• Narrow down your skill/job idea. For example, becoming a freelance writer is very broad, and it might be difficult to put yourself out there as such. When you select a niche or topic in which you are an expert, your chances of success increase tremendously. Do you have lots of experience in the financial sector? Good for you! Market yourself as a freelance financial writer, and pitch your work to financial companies. Been a nurse for years? Start writing for medical organizations!
    These are examples as a freelance writer, but there is so much more possible! Want to know more? See my blog post about how to become a freelance writer.
  • Be flexible. You might have set your mind on a particular idea, but after trying to monetize this, you might found yourself second-guessing. Just let it go. Switch to another niche or other type of organization. You can also go back one or two steps and select another skill to analyze. In this way, you will increase your chances of monetizing your competencies.
  • Almost ready for the next step, but first, go back to the question: ‘what are you passionate about?’. Is your answer to this question in line with your selected skill and job? Good! Because setting up your digital nomad career will be hard and challenging, so it is absolutely necessary that you love what you do.

Passive or active income

It’s probably everyone’s dream to have a 100% passive income. Well, I hate to break it to you, but this is a reality for only a few people. After some time, you might achieve a small percentage of passive income. This would be great and gives you the time to travel a bit more. But don’t get your hopes up: the vast majority of digital nomads works hard for their money.

In need for more inspiration?

As a freelancing digital nomad, I think you can fulfill practically any job that only requires a laptop. The most common are jobs that involve:

  • Affiliate marketing
  • Audio Engineering
  • Audio Production
  • Blogging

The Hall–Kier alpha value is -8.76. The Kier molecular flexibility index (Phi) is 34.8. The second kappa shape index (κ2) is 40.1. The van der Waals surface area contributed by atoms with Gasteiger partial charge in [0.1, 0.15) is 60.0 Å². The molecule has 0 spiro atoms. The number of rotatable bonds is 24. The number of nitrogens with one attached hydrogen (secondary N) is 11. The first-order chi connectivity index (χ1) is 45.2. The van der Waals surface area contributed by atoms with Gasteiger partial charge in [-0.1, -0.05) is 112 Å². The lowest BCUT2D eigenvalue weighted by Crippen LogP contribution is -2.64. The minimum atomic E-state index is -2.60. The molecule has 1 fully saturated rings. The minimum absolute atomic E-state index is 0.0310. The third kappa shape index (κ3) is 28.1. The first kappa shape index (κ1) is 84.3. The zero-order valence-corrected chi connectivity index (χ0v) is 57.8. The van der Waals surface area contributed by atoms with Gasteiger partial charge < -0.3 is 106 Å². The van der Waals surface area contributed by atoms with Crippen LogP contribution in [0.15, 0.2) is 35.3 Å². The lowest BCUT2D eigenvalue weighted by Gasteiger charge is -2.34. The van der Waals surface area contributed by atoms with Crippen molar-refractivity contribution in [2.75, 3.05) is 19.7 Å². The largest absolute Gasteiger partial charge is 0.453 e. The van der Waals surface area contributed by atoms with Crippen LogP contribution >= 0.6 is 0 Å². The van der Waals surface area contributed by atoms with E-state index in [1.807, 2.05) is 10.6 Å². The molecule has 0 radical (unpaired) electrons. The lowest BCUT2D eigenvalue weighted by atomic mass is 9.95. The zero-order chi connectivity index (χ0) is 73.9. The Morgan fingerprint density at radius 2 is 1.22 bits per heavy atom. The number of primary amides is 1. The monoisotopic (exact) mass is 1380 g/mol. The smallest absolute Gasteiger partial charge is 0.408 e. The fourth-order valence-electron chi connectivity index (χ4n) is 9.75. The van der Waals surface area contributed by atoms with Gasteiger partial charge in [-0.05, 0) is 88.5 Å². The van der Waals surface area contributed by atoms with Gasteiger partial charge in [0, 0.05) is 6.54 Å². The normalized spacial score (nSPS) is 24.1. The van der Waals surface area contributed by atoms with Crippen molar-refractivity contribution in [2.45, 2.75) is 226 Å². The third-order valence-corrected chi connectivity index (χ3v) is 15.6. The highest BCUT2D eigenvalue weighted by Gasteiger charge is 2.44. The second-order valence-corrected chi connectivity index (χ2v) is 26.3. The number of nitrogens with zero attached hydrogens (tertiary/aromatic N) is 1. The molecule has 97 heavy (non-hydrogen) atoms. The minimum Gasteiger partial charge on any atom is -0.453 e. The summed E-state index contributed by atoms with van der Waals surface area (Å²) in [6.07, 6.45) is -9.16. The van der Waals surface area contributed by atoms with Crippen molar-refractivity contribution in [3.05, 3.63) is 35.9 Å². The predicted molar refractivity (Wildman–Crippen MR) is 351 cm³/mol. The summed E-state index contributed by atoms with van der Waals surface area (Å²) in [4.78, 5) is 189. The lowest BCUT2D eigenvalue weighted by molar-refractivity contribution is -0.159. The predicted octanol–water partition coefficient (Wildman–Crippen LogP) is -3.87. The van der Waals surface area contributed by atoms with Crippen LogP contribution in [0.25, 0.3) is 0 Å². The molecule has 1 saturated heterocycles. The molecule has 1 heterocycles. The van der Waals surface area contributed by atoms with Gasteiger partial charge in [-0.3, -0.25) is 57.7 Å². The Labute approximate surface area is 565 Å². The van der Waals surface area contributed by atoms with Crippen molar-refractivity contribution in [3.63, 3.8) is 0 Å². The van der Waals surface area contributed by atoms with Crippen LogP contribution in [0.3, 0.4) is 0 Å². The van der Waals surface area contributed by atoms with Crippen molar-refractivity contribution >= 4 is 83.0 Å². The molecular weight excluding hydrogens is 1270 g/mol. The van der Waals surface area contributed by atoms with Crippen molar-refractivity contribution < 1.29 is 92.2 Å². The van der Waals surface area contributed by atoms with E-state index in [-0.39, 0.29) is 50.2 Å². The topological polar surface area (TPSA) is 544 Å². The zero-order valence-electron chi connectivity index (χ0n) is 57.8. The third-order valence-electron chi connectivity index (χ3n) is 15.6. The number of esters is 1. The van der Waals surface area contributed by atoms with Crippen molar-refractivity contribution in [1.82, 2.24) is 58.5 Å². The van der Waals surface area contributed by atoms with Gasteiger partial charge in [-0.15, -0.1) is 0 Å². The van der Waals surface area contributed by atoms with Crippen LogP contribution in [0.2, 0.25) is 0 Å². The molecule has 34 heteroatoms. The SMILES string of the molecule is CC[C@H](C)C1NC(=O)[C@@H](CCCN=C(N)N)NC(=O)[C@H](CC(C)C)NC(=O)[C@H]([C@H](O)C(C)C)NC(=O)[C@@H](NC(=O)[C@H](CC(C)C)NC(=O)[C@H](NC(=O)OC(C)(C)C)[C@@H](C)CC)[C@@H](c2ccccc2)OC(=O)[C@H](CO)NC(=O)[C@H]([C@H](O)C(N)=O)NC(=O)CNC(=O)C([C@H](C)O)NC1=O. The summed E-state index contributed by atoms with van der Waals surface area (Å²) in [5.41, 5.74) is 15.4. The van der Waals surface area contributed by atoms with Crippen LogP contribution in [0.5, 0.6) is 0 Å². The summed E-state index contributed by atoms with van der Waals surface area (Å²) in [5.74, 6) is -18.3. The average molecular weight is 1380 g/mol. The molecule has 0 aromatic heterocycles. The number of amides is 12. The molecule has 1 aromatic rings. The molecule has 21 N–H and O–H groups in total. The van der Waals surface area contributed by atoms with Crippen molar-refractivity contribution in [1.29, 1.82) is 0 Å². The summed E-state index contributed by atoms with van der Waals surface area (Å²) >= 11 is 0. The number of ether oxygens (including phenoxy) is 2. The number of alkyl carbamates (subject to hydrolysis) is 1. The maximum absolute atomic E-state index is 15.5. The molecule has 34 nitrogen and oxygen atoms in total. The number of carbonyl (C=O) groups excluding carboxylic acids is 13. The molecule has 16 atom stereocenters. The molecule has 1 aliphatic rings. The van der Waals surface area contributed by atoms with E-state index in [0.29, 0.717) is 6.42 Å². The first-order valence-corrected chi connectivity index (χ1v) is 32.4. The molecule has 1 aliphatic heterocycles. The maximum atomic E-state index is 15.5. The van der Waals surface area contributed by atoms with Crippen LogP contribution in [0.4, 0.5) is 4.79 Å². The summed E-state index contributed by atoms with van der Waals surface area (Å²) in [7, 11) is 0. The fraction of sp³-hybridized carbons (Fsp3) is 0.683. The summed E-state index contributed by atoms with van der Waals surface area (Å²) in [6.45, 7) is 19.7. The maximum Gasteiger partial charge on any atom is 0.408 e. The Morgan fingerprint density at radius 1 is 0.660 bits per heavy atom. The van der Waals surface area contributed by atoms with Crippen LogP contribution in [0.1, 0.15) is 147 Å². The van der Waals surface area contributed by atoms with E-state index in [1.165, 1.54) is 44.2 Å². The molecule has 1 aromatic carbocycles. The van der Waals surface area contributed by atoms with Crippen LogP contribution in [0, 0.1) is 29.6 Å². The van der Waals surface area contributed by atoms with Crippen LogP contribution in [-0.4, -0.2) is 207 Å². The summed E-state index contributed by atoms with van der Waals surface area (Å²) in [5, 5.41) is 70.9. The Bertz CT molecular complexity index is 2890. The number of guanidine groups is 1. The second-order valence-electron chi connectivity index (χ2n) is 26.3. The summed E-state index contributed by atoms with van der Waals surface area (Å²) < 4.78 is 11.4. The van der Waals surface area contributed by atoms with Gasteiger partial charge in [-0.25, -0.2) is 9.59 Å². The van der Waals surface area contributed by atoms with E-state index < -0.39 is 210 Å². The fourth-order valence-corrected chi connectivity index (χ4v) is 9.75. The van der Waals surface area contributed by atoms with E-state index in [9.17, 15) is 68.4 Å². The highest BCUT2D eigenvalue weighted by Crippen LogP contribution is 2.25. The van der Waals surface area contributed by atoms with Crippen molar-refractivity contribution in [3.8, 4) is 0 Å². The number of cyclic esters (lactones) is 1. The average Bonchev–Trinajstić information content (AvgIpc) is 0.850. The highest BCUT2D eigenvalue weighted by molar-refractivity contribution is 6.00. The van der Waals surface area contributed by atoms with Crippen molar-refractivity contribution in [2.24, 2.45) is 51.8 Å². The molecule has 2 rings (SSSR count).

• Consulting
  • (Copy)writing
  • Digital Marketing
  • E-commerce
  • Editing
  • Graphic Design
  • Illustrator
  • Photo Editing
  • Photography
  • Podcasting
  • Programming
  • Proofreading
  • Sales
  • Search Engine Advertising (SEA)
  • Search Engine Optimisation (SEO)
  • Social media marketing
  • Teaching (online courses)
  • Trading
  • Translation
  • UX Developing
  • Video Tutorials
  • Video Editing
  • Virtual Assistance
  • Web Design

Step 3 Get yourself out there!

I know it will be scary to put yourself out in the open as a newbie freelancer, but every start is hard. Just keep your mind on the goal: becoming location independent so you and your family can live a digital nomad lifestyle.

Spread the word

The first step is mental. When my husband and I started our business, we were very shy about it. When someone asks us what we did, we gave some evasive answer about building websites. After which I hastily added: but is only small and nonrelevant. Let me give you one very simple advice: be proud of what you do. If you don’t start believing in yourself and your freelance career, no one is going to take you seriously. So practice a firm answer on the question ‘what do you do?’ and provide it with flair and confidence.

I still found it sometimes hard to tell people I’m a full-time work at home mom. As if I’m not fully participating in society and my freelancing work isn’t important. But the more I say it out loud to people, the more confident I am about being on the right track. This is what I love to do: take care of my kids full-time, being a freelancer and entrepreneur and travel the world with my family.

Freelance websites

The sites you employed in the previous step (like Fiverr, Upwork and Freelancer) are an excellent way to start finding your first freelance gigs. Create an account on at least one of these, make your profile complete and just jump in.

Use your network

I found my biggest client through my network. I told a friend about my new freelancing career, and she told me about a girl she knew. I contacted her through LinkedIn and started working for her almost immediately.

Pitch, pitch, pitch

I must be honest: I hate pitching. No really, I loathe it. But lots of freelancers find their assignments through pitching. I learned a lot about pitching from Gina Horkey, so I would recommend you to visit her blog about pitching.

Become a successful location independent freelancer!

I know this was a lot of information to digest… Just remember you cannot set up your freelance career in one night so take your time putting all these tips into practice. Don’t make the mistakes I’ve made as a newbie freelance writer because that would be such a waste of time and energy.


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  1. Kelly November 2, 2016